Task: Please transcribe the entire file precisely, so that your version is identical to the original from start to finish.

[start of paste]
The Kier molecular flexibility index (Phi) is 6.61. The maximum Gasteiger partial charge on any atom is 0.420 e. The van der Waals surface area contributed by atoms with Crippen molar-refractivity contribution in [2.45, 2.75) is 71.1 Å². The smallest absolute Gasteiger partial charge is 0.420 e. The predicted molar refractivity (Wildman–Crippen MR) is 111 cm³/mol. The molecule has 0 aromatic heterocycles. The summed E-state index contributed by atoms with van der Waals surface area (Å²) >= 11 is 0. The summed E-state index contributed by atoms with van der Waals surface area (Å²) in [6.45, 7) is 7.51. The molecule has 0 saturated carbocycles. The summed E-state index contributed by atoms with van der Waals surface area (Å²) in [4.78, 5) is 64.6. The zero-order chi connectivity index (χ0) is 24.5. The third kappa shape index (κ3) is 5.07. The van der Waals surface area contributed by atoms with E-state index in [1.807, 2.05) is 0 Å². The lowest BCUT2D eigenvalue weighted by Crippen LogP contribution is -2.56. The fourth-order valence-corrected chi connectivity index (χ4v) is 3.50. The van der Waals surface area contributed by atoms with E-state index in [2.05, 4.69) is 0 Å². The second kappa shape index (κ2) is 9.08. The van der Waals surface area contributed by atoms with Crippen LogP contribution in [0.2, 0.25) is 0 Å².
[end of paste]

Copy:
The Kier molecular flexibility index (Phi) is 6.61. The maximum Gasteiger partial charge on any atom is 0.420 e. The van der Waals surface area contributed by atoms with Crippen molar-refractivity contribution in [2.45, 2.75) is 71.1 Å². The smallest absolute Gasteiger partial charge is 0.420 e. The predicted molar refractivity (Wildman–Crippen MR) is 111 cm³/mol. The molecule has 0 aromatic heterocycles. The summed E-state index contributed by atoms with van der Waals surface area (Å²) >= 11 is 0. The summed E-state index contributed by atoms with van der Waals surface area (Å²) in [6.45, 7) is 7.51. The molecule has 0 saturated carbocycles. The summed E-state index contributed by atoms with van der Waals surface area (Å²) in [4.78, 5) is 64.6. The zero-order chi connectivity index (χ0) is 24.5. The third kappa shape index (κ3) is 5.07. The van der Waals surface area contributed by atoms with E-state index in [1.807, 2.05) is 0 Å². The lowest BCUT2D eigenvalue weighted by Crippen LogP contribution is -2.56. The fourth-order valence-corrected chi connectivity index (χ4v) is 3.50. The van der Waals surface area contributed by atoms with E-state index in [2.05, 4.69) is 0 Å². The second kappa shape index (κ2) is 9.08. The van der Waals surface area contributed by atoms with Crippen LogP contribution in [0.2, 0.25) is 0 Å².